From: Scott Chase (email@example.com)
Date: Thu 27 Feb 2003 - 23:56:14 GMT
>From: Keith Henson <firstname.lastname@example.org>
>Subject: Re: memetics-digest V1 #1294
>Date: Thu, 27 Feb 2003 13:10:05 -0500
>At 10:12 PM 26/02/03 -0500, Scott wrote:
>>>>How well would the externalist stance stand?
>>>No idea of what you are proposing here.
>>Given my memory of Wade's previous externalism (IIRC his "bemes" versus
>>Joe's internalist "meme-ories" versus my curmudgeony "pink unicorns" from
>>a while back), I would say he dismises the internalism of mnemons or
>>engrammatic "memes" in favor of some behavioral (hence "bemes") or perhaps
>>artifactual focus for cultural elements. I'd still be hesistant that this
>>sort of memetics would stand, hence my reversion to "pink unicorns"
>>(imaginary but quite beautiful nonetheless).
>>I thought with the history of the internalist-externalist split (something
>>along the lines of Lynch and Gatherer and what someone had coined as
>>L-memes (mnemons) and G-memes (artifacts)) this positional distiction
>>would be obvious.
>Ah. I don't make such distinctions at all. To me memes are pure
Whatever that means...
>Information has to be in some material form, of course, but I make no
>distinction between it being in a brain and being on paper or in an
I think important distinctions could be made between neural states, scribblings on paper, or an artifact (a category which could include paper scribblings).
I might have a hazy vision (neural state) of what a good painting should
look like. I might attempt to commit this vision to canvas. 'm not sure how
well my attempt would conincide with the vision I have. By the same token I
might have ideas for stories, yet attempting to put them to paper may result
in a divergence from the original.
OTOH I might look at a painting and come away with a somewhat divrgence
impression than you would, so my recollection of said painting could diverge
What I'm getting at is that there may be divergence from brain to paper and
vice versa just as there may be divergence between brains. I'm not sure this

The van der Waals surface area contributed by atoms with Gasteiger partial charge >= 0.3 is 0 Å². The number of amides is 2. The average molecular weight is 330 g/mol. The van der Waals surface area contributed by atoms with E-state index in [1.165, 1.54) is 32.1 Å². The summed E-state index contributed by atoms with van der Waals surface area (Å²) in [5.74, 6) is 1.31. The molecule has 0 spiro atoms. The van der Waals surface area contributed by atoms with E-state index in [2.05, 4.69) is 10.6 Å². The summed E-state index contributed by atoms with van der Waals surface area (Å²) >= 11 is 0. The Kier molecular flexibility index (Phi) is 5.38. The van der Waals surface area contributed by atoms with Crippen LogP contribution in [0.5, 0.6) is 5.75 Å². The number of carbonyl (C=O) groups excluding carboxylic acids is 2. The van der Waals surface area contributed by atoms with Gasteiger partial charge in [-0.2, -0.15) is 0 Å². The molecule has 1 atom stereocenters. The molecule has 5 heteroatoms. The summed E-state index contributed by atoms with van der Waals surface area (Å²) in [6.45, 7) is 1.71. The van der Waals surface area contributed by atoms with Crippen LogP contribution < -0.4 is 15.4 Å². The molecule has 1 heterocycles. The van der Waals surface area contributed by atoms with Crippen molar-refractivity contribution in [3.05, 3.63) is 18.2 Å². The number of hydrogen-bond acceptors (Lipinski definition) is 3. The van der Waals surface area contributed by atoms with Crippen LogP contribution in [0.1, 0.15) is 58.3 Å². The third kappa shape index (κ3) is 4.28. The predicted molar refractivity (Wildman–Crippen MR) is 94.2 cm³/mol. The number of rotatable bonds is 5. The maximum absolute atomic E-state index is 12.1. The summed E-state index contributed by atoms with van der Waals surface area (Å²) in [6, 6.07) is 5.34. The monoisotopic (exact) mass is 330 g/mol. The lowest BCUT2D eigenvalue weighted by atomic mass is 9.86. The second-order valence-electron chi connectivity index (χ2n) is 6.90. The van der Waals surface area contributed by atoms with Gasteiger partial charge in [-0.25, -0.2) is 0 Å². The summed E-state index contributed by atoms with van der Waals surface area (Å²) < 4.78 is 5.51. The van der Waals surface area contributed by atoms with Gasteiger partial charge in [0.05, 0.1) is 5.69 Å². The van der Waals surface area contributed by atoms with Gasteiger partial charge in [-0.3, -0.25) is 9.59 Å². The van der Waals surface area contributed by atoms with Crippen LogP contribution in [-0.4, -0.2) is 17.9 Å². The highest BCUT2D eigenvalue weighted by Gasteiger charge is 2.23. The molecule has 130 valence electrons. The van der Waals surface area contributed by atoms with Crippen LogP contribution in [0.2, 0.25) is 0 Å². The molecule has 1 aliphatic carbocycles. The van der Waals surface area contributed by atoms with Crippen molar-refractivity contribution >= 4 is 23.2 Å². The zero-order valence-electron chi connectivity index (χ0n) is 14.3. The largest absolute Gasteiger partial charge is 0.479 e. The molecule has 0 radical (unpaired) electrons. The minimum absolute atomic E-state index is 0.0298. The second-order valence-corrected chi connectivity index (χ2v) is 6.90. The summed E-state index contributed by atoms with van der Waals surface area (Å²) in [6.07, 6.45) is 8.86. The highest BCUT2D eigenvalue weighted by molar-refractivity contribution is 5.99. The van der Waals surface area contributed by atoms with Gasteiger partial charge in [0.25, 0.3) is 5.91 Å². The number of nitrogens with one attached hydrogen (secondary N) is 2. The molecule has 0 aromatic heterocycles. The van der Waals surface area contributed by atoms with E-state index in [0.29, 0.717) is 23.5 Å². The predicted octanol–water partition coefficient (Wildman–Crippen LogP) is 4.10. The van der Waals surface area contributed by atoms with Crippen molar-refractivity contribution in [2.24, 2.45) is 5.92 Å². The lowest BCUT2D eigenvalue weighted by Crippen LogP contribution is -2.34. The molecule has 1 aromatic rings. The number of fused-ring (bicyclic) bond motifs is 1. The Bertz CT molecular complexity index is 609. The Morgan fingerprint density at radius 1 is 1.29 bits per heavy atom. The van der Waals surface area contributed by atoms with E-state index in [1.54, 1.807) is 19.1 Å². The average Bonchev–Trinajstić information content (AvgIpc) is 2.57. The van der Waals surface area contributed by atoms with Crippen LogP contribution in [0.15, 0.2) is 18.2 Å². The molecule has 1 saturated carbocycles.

variation could be shoehorned into a reified abstraction such as the "meme".
>This is by close analogy to genes,
I'm not sure how close an analogy can be made between the messy relation between neural states or ideas and scribblings as carried over to genes.
>where most of the time they are in strings of DNA, but can be on paper or
>magnetic tape. You could even memorize a gene. They are all freely
>convertible from one form to another.
Perhaps using some sense of the phrase "freely convertible". A representation of a gene on paper isn't about to go and get transcribed to make an RNA. A paper representation is shorthand at best, just like a pencil sketch is but a facsimile of a real life scene, since you like analogies.
The base sequence of a gene might be memorized, but it would take some
serious effort to make a gene out of a memory.
Nonetheless, I don't see how the analogy helps the memetic cause.
>PS A while ago someone demonstrated reconstructing active polio from the
>published genome. They did this with a used gene synthesizer that you can
>pick up for about $2,000. I have not looked it up myself, but a while ago
>someone I know looked up the smallpox genome on a US government web site.
>So the "fact" that there are only two samples of active smallpox in
>freezers doesn't mean much in terms of it being used as a terror weapon.
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